Linlithgow and the Outbreak of War

Linlithgow and the Outbreak of War

On 4 August, the United Kingdom declared war on Germany, but few would have credited such an outcome in early July. The summer of 1914 was hot. The weather during the school holidays was described as delightful, with both July and August experiencing highs of 83F (28C).

The Gazette’s front page contained many adverts. Linlithgow Motor Touring Co was advertising motor tours by the grey torpedo car (a kind of bus) to Blackness, Strathyre and Aberfoyle, quite a distance given the state of some roads. Alternatively, the 1914 Harley Davidson motor cycle was for sale at 247 High Street. Alexander MacDonald, 213 High Street, was advertising the fresh arrival of new blouses and trimmed hats for summer wear, and A & R Melville, 13 High Street, offered Ladies’ Summer Combinations in White Fine Stockinette with Fancy Top and no sleeves, for 2/3d (11p). Gillespie’s, 68 High Street, was selling the new Vacuum Clothes-Washer: 'a tub of clothes washed perfectly clean in four minutes'. Readers were invited to travel by Carron Line package ship from Grangemouth and Bo’ness to London and a High Street grocer was advertising Donaldson Line tickets for the Glasgow to Canada route.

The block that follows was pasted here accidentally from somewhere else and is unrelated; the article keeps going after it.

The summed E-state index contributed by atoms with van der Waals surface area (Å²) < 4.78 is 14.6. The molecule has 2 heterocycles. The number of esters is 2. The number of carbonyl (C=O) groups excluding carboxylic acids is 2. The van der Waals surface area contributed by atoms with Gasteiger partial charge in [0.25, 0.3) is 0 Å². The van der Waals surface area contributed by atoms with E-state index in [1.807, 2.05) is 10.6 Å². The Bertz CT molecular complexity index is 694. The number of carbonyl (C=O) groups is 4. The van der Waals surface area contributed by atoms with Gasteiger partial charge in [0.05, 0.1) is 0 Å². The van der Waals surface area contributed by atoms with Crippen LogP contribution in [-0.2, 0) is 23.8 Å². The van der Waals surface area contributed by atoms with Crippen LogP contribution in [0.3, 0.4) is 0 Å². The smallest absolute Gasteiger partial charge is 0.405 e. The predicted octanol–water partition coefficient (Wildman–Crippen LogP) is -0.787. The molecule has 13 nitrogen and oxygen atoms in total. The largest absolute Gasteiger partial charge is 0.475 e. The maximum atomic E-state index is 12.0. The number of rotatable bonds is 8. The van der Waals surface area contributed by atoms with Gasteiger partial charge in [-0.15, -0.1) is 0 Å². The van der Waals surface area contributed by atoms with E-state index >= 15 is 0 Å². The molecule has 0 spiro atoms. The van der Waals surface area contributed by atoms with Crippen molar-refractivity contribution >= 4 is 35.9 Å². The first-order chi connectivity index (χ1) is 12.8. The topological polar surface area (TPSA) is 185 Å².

The extensive celebrations of the 600 year anniversary of Bannockburn' were reported in the Gazette, and Irish Home Rule was of great interest. The assassination in Serbia of the heir to the throne of the Austrian-Hungarian Empire was not mentioned in the Gazette.

The last peacetime edition of the paper appeared on Friday 31 July. It is remarkable how little space was devoted to the possibility of a European war. The editorial was devoted to Irish Home Rule. In the 'Pencilling' column, the royal visit was still the main topic but the editor went on to write, with some prescience, 'It is said that the reservists are looking forward to a possible call to arms in the near future. We cannot tell what might happen in that powder magazine, military Europe. Fervently as every humane person wishes that such a calamity may never descend upon the civilised world, we may be upon the brink of Armageddon.'

On 7 August, under a normal-sized headline, the news appeared on the Gazette’s front page: 'WAR! At last the cloud which, a fortnight ago, appeared no bigger than a man’s hand on the European horizon, has covered the whole sky, and the greatest war the world has ever known is begun. The end no man can foretell…'.

For a more detailed account of the outbreak of war and how it affected Linlithgow, see the PDF below.

 

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